Partnerships Take Center Stage - By Eric Mitchell

(Originally published in the May 14, 2011 issue of The Blood-Horse magazine. Feel free to share your own thoughts and opinions at the bottom of the column.)  

Hollywood screenwriters could not have scripted a better story for racing partnerships than what unfolded on Oaks and Derby days at Churchill Downs.

Stables offering a more affordable avenue to Thoroughbred ownership by selling shares found themselves in the winner’s circle following the Kentucky Derby Presented by Yum! Brands (gr. I), the Kentucky Oaks (gr. I), and the grade II Churchill Downs Stakes on the Derby undercard.

Barry Irwin’s Team Valor International won the Kentucky Derby with Animal Kingdom, John Fort’s Peachtree Stable won the Kentucky Oaks with Plum Pretty, and Cot Campbell’s Dogwood Stable—the oldest of the syndicates—took the Churchill Downs Stakes with Aikenite, who won his second consecutive grade II race this year.

Fort happens to be the sole owner of Plum Pretty but continues to maintain a limited number of partnerships with long-time clients. It was only through partnerships that Peachtree Stable got started more than 30 years ago.

“I didn’t have any money, and I needed partners to raise the capital,” Fort said. “From having played polo for years, I knew about horses, but I wanted to own racehorses and feel that thrill. General Motors can sell stock, but all I could sell was the skills and the knowledge about horses that the general public didn’t have.”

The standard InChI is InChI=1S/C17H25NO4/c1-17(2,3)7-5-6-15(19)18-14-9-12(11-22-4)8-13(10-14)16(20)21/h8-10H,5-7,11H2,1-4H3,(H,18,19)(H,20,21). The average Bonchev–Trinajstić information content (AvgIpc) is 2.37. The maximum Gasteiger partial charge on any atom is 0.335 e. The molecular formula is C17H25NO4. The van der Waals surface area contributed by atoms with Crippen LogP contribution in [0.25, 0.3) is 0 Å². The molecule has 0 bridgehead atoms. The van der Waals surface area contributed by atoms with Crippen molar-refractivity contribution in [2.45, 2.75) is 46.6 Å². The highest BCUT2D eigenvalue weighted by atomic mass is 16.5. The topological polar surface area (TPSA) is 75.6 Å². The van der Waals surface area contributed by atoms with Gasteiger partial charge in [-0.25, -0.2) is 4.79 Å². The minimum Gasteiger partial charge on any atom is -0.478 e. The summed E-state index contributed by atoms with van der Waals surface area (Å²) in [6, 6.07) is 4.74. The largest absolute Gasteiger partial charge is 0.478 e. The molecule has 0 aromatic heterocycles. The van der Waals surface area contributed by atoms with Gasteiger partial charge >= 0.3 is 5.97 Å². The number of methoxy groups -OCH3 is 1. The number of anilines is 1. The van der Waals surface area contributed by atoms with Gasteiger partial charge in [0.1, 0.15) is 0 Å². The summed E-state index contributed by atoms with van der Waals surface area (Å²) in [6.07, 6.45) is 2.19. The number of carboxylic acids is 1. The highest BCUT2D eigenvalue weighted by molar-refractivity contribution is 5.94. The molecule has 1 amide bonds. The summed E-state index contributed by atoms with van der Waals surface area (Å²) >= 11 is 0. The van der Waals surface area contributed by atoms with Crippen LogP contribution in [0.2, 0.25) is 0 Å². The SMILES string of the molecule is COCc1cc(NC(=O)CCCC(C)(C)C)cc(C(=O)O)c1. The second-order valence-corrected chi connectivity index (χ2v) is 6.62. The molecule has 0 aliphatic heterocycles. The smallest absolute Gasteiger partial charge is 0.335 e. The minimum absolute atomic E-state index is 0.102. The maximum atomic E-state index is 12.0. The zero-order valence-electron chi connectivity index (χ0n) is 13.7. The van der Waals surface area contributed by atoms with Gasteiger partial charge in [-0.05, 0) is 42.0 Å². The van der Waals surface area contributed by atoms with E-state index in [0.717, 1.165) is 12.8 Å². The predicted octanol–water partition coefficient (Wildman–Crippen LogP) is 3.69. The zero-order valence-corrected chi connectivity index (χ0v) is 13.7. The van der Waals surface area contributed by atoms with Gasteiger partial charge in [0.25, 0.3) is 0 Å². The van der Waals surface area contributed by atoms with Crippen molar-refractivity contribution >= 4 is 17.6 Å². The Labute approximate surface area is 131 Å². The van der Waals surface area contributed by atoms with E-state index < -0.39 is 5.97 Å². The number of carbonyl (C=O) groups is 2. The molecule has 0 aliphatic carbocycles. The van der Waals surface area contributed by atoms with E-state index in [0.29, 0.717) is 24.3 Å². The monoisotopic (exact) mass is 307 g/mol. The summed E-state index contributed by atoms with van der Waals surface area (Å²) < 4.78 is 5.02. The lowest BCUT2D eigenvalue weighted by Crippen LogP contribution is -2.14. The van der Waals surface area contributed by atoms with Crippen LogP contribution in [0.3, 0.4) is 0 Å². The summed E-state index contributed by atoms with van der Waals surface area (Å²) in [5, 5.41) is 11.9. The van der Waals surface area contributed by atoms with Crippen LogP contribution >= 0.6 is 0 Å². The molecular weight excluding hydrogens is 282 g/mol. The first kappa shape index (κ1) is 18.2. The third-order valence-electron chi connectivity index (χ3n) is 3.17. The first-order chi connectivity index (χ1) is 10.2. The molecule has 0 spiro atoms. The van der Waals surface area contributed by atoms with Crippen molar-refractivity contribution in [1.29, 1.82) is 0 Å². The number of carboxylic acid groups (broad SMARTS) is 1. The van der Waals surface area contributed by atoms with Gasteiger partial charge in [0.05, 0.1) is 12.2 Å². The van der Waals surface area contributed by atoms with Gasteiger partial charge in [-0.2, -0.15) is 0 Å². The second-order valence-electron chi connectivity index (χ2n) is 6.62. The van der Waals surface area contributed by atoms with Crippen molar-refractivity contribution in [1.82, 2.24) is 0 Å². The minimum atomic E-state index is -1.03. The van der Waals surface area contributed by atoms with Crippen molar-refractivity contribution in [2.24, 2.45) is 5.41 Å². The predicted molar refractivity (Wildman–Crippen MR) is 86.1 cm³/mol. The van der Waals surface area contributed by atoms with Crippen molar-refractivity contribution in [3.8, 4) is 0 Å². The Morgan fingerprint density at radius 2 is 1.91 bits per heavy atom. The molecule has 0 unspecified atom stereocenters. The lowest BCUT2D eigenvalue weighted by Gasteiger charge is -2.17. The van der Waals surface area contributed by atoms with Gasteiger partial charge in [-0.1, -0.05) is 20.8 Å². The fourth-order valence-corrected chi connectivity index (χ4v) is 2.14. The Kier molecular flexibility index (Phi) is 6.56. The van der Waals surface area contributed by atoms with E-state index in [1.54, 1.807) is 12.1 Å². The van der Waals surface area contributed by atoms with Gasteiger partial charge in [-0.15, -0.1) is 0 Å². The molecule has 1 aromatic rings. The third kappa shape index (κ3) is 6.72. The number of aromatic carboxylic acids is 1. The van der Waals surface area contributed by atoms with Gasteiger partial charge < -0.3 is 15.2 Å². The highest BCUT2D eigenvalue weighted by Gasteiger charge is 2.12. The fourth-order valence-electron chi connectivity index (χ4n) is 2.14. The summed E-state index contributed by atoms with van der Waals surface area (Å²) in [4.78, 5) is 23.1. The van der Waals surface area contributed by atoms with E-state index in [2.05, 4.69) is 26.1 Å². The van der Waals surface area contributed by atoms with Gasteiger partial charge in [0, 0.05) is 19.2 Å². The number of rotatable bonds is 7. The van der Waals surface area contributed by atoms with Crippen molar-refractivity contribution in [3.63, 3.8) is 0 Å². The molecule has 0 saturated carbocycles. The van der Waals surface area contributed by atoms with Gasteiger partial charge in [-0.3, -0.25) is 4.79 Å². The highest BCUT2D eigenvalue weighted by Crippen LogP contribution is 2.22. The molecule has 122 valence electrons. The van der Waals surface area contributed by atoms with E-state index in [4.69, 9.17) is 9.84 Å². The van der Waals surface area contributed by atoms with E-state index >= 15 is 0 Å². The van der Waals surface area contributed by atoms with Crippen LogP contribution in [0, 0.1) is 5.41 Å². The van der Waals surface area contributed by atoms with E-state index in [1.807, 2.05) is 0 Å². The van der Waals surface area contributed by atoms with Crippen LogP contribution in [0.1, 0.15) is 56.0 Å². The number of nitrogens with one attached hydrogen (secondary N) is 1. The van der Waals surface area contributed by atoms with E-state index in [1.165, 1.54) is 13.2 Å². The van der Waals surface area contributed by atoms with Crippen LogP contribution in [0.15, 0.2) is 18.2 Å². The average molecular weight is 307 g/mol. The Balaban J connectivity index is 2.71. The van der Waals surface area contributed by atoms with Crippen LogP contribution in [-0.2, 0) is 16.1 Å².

Over the years Peachtree partners have enjoyed thrills from graded stakes winners such as Red Giant, Flashpoint, Coin Silver, Mythical Power, and Chimichurri. As much as Fort already knew about horses, he said he learned even more about the sport of Thoroughbred racing from his partners.

“The people who invested with me wanted to get close to horse racing, and it made me realize the intense connection that still exists,” he said. “These connections reach back to people’s roots.”

Following previous stakes victories, Fort often received letters from fans recalling family stories from the Old West, of horses on family farms, or of early days at the track with grandparents.
“Those 165,000 people at the Derby have an interest in horse racing,” he said.

Irwin used the bully pulpit that is the winner’s press conference following the Derby to remind everyone of the important role partnerships play today in getting people engaged with Thoroughbred racing. He also used it as a platform to take a jab at the racetracks.

“I hope these racetracks pay attention to the partnerships and treat us a little better than they have been treating us,” Irwin said. When asked later to elaborate, he said Churchill Downs had provided good seats for some of the 20 partners that own a share in Animal Kingdom but also provided some outrageously bad ones.  

The size of syndicates and partnerships can vary significantly among companies. Dogwood Stable limits its partnerships to four per horse. Easily imagined is the logistical nightmare created for Churchill Downs by 20 partners with Derby Fever looking for tickets for their family and friends. Still, the major attraction of owning a racehorse is the excitement of watching it run and sharing the experience with friends after a win.